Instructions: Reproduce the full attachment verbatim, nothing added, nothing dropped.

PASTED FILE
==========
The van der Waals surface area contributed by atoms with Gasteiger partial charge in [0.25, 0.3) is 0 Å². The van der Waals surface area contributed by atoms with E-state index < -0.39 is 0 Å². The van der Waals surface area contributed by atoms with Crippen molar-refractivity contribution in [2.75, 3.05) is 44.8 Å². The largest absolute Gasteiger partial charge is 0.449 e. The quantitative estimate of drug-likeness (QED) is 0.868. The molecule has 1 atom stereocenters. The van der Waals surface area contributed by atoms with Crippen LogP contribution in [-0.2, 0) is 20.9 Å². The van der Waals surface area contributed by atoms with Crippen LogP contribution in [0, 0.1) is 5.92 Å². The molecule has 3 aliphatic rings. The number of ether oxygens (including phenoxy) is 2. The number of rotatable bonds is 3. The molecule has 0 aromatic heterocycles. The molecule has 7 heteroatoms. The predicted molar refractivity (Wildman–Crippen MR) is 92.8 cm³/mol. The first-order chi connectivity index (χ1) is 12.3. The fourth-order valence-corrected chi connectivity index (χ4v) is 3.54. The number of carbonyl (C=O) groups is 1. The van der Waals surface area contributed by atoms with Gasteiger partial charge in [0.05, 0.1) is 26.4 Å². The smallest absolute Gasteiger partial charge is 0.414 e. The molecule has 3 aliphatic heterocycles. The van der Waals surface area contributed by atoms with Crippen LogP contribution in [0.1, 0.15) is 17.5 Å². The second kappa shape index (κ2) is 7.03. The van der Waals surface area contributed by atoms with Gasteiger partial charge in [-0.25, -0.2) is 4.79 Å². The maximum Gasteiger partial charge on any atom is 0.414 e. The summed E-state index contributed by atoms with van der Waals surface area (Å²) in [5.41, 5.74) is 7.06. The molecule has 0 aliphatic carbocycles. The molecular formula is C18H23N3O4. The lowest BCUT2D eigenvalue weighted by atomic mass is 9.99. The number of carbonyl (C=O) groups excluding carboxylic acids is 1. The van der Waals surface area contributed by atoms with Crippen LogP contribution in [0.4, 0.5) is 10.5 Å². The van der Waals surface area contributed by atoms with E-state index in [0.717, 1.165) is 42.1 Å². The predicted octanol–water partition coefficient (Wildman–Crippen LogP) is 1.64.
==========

The van der Waals surface area contributed by atoms with Gasteiger partial charge in [0.25, 0.3) is 0 Å². The van der Waals surface area contributed by atoms with E-state index < -0.39 is 0 Å². The van der Waals surface area contributed by atoms with Crippen molar-refractivity contribution in [2.75, 3.05) is 44.8 Å². The largest absolute Gasteiger partial charge is 0.449 e. The quantitative estimate of drug-likeness (QED) is 0.868. The molecule has 1 atom stereocenters. The van der Waals surface area contributed by atoms with Crippen LogP contribution in [-0.2, 0) is 20.9 Å². The van der Waals surface area contributed by atoms with Crippen LogP contribution in [0, 0.1) is 5.92 Å². The molecule has 3 aliphatic rings. The number of ether oxygens (including phenoxy) is 2. The number of rotatable bonds is 3. The molecule has 0 aromatic heterocycles. The molecule has 7 heteroatoms. The predicted molar refractivity (Wildman–Crippen MR) is 92.8 cm³/mol. The first-order chi connectivity index (χ1) is 12.3. The fourth-order valence-corrected chi connectivity index (χ4v) is 3.54. The number of carbonyl (C=O) groups is 1. The van der Waals surface area contributed by atoms with Gasteiger partial charge in [0.05, 0.1) is 26.4 Å². The smallest absolute Gasteiger partial charge is 0.414 e. The molecule has 3 aliphatic heterocycles. The van der Waals surface area contributed by atoms with Crippen LogP contribution in [0.1, 0.15) is 17.5 Å². The second kappa shape index (κ2) is 7.03. The van der Waals surface area contributed by atoms with Gasteiger partial charge in [-0.25, -0.2) is 4.79 Å². The maximum Gasteiger partial charge on any atom is 0.414 e. The summed E-state index contributed by atoms with van der Waals surface area (Å²) in [5.41, 5.74) is 7.06. The molecule has 0 aliphatic carbocycles. The molecular formula is C18H23N3O4. The lowest BCUT2D eigenvalue weighted by atomic mass is 9.99. The number of carbonyl (C=O) groups excluding carboxylic acids is 1. The van der Waals surface area contributed by atoms with Crippen LogP contribution in [0.4, 0.5) is 10.5 Å². The van der Waals surface area contributed by atoms with E-state index in [0.717, 1.165) is 42.1 Å². The predicted octanol–water partition coefficient (Wildman–Crippen LogP) is 1.64.